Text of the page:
including within and between group comparisons. A multinational survey will generate results that are sustainable and transferable across ED settings.

Data analysis
Qualitative data will be analysed thematically, adhering to the qualitative descriptive methodology and themes, patterns, and concepts will be analysed once the interviews are completed. Rigor of the analysis will be ensured by applying the criteria of authenticity, credibility, auditability or dependability, fittingness or transferability, and neutrality. QRS Nivo is a qualitative data analysis program that will be used for this research. Quantitative data will be analysed using univariate and multivariate statistical techniques with SPSS data analysis software (version 24). Analyses will be two-tailed and statistical significance will be defined by the standard 0.05 significance criterion for all tests.

Recruitment
Recruitment status
Completed
Date of first participant enrolment
Anticipated
Actual
Date of last participant enrolment
Anticipated
Actual
Date of last data collection
Anticipated
Actual
Sample size
Target
Accrual to date
Final
Recruitment in Australia
Recruitment state(s)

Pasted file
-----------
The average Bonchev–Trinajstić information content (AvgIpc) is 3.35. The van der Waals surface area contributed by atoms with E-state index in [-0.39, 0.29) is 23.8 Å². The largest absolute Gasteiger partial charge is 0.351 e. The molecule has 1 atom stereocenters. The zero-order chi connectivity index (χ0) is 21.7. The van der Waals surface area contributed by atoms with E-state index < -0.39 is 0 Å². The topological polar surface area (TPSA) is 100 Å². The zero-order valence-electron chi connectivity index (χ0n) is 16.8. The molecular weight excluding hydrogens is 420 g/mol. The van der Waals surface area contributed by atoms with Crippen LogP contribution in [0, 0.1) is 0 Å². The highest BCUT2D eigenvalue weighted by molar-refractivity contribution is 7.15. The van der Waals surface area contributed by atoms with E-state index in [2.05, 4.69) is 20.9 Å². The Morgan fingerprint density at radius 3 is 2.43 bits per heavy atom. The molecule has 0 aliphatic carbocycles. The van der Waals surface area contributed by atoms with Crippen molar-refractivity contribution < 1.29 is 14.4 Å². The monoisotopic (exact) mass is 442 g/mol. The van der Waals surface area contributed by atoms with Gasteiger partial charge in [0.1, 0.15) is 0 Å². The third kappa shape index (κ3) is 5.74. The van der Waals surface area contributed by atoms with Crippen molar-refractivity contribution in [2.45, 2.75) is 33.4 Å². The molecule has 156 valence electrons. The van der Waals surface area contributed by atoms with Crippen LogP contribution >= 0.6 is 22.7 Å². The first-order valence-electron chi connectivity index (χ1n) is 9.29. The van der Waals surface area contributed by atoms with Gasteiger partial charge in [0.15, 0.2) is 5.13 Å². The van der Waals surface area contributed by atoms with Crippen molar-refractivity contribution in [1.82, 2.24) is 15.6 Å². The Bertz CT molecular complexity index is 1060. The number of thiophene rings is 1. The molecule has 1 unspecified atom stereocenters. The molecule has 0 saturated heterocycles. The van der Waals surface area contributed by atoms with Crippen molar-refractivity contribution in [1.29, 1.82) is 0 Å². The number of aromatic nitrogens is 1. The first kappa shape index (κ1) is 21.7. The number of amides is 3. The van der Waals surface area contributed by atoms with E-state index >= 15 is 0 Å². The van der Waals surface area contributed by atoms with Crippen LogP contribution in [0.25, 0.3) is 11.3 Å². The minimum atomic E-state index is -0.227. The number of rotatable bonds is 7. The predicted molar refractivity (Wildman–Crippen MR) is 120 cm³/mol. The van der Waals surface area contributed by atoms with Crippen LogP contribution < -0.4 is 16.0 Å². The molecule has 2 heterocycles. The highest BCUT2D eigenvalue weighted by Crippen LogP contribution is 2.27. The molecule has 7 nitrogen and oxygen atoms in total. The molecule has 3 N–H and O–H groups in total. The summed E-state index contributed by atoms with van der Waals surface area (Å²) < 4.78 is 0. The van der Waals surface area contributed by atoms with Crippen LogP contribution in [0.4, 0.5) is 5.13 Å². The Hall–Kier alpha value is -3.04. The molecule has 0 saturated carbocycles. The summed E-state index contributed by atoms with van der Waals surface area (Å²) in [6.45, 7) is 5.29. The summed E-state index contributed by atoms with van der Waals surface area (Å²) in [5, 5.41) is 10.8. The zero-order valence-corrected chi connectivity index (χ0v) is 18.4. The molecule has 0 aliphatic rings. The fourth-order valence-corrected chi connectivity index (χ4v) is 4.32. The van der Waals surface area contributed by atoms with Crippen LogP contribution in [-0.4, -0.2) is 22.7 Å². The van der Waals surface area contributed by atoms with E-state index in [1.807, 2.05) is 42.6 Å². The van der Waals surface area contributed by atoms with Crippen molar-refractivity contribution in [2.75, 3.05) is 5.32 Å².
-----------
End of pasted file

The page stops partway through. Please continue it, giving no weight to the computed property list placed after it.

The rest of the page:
WA
Recruitment hospital [1] 13152 0
St John of God Hospital, Murdoch - Murdoch
Recruitment hospital [2] 13153 0
St John of God Midland Public Hospital - Midland
Recruitment postcode(s) [1] 25694 0
6150 - Murdoch
Recruitment postcode(s) [2] 25695 0
6056 - Midland

Funding & Sponsors
Funding source category [1] 297755 0
Hospital
Name [1] 297755 0
St John of God Hospital Centre for Nursing and Midwifery Research
Address [1] 297755 0
St John of God Hospital Murdoch
Centre for Nursing and Midwifery Research (lower ground floor)
100 Murdoch Drive
Murdoch WA 6150
Country [1] 297755 0
Australia
Primary sponsor type
Individual
Name
Natasya Raja (PhD Candidate)
Address
St John of God Hospital Murdoch
Centre for Nursing and Midwifery Research (lower ground floor)
100 Murdoch Drive
Murdoch WA 6150
Country
Australia
Secondary sponsor category [1] 296792 0
Individual
Name [1] 296792 0
Dr Gail Ross-Adjie (principal supervisor)
Address [1] 296792 0
St John of God Hospital Murdoch
Centre for Nursing and Midwifery Research (lower ground floor)
100 Murdoch Drive
Murdoch WA 6150
Country [1] 296792 0
Australia

Ethics approval
Ethics application status
Approved
Ethics committee name [1] 298817 0
University of Notre Dame Australia HREC
Ethics committee address [1] 298817 0
The University of Notre Dame Australia, Fremantle Campus
Research Office
32 Mouat Street
Fremantle WA 6160
Ethics committee country [1] 298817 0
Australia
Date submitted for ethics approval [1] 298817 0
18/10/2017
Approval date [1] 298817 0
13/11/2017
Ethics approval number [1] 298817 0
017169F
Ethics committee name [2] 298818 0
St John of God Health Care Human Research Ethics Committee
Ethics committee address [2] 298818 0
St John of God Health Care Human Research Ethics Committee